Perhaps the most difficult aspect of reading manga is where to start – what order to read the panels.
If the panels are the same height, simply read them, right one first and then the left one, all the way down the page.
If the layout is more complex, you would still follow the right-to-left reading pattern. Even if a panel on the top-left of the page is twice the size of the right panel, you must still read that right panel in order to understand what the left panel represents.
The text bubbles within each panel follow the same right-to-left order… but dialogue order is often secondary to other aspects of the panel so, should you drop the conversation thread, no worries! You can go back and re-read it in the proper order once you get the sense of the story.
Generally, the action in manga plays itself out on a background of white – the better to highlight detail.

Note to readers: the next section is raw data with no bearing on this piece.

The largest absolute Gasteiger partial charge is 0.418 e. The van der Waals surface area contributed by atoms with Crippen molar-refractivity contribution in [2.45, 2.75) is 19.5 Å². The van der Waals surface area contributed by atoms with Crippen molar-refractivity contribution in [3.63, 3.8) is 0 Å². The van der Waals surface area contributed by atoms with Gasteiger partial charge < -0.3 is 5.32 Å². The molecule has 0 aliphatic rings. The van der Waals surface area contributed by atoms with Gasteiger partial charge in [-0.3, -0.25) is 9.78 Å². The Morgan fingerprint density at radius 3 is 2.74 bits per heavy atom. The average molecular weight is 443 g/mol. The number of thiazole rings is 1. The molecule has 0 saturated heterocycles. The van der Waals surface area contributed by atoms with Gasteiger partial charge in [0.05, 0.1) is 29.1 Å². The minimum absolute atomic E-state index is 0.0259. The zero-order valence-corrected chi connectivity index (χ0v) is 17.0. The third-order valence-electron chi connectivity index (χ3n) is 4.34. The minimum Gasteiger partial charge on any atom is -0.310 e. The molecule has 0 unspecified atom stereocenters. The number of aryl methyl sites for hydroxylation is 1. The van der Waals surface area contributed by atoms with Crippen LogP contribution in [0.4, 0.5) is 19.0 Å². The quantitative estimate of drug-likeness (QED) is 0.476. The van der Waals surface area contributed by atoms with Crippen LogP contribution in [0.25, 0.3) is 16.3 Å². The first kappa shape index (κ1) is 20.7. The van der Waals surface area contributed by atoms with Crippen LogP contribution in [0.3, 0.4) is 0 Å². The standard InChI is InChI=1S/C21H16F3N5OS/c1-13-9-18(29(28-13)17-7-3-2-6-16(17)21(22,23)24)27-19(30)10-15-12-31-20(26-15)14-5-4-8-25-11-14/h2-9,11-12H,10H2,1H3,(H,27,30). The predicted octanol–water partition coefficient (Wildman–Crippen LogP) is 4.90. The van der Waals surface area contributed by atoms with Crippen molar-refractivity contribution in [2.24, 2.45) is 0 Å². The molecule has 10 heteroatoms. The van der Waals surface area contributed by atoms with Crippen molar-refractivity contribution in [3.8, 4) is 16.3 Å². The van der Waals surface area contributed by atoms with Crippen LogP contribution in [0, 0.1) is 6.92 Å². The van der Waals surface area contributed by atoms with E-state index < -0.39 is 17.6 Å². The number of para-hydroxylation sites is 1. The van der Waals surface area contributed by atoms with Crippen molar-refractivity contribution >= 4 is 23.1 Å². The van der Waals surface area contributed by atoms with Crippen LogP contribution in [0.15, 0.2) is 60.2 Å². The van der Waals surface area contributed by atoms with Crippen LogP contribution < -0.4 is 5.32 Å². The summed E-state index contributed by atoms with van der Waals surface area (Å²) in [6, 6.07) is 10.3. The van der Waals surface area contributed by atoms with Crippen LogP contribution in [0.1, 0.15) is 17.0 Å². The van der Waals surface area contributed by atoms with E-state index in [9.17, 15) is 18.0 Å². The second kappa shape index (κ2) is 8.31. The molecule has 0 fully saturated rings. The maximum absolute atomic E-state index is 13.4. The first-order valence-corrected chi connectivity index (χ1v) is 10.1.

There will be instances when the background will be black rather than white. That is a clue!
You might gather from context, through the action or the dialogue, that the character in question is casting back through memory but, in case you don’t, the black background signals an inward turn.
You may find such as a backdrop to a dream, a period of deep thought or to illustrate an alternative reality.
Transitioning or graded backgrounds signal the departure of the current state. Here, the manga artist uses either black on white to signal a flashback or white on black to indicate a return to ‘normal’.
As you read, watch for nuance and subtle clues to what else is going on Source: Kana
As in everyday transactions among humans, manga characters use facial expressions to show feeling.
However, unlike our interpretations of such expressions, the Japanese meaning may become lost to the uninitiated manga reader; happiness or rage might be easy to intuit but other expressions are much more subtle.
To signal a sigh, the character’s eyes close and the mouth opens. The general countenance is one of sadness; a small cloud would depict the expelled breath.
In anime, you may easily capture such nuance through the sounds that accompany the image but, in manga, catching the tone of a panel is a bit more involved.
Blushing is a common feature in Shojo manga; it reflects traditional Japanese spirit. It is not easy to indicate the delicate rose of a blush when your medium is strictly black and white, so manga artists cleverly code the act of blushing through hatching.